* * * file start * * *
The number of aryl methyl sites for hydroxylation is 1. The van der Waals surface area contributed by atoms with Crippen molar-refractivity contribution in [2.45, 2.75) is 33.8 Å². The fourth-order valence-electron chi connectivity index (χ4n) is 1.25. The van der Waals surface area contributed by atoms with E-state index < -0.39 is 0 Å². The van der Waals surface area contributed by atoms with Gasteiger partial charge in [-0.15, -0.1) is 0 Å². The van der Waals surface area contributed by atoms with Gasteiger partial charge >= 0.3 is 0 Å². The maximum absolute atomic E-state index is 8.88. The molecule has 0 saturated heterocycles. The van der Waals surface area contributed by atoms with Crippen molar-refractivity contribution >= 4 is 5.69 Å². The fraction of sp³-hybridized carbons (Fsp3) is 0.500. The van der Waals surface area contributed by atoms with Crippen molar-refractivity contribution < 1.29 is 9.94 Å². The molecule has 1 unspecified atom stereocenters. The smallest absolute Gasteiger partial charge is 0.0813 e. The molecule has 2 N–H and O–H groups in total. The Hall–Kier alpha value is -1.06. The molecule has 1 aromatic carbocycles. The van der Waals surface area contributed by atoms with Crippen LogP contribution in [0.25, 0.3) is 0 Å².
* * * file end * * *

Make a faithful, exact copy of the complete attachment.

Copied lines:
The number of aryl methyl sites for hydroxylation is 1. The van der Waals surface area contributed by atoms with Crippen molar-refractivity contribution in [2.45, 2.75) is 33.8 Å². The fourth-order valence-electron chi connectivity index (χ4n) is 1.25. The van der Waals surface area contributed by atoms with E-state index < -0.39 is 0 Å². The van der Waals surface area contributed by atoms with Gasteiger partial charge in [-0.15, -0.1) is 0 Å². The van der Waals surface area contributed by atoms with Gasteiger partial charge >= 0.3 is 0 Å². The maximum absolute atomic E-state index is 8.88. The molecule has 0 saturated heterocycles. The van der Waals surface area contributed by atoms with Crippen molar-refractivity contribution >= 4 is 5.69 Å². The fraction of sp³-hybridized carbons (Fsp3) is 0.500. The van der Waals surface area contributed by atoms with Crippen molar-refractivity contribution < 1.29 is 9.94 Å². The molecule has 1 unspecified atom stereocenters. The smallest absolute Gasteiger partial charge is 0.0813 e. The molecule has 2 N–H and O–H groups in total. The Hall–Kier alpha value is -1.06. The molecule has 1 aromatic carbocycles. The van der Waals surface area contributed by atoms with Crippen LogP contribution in [0.25, 0.3) is 0 Å².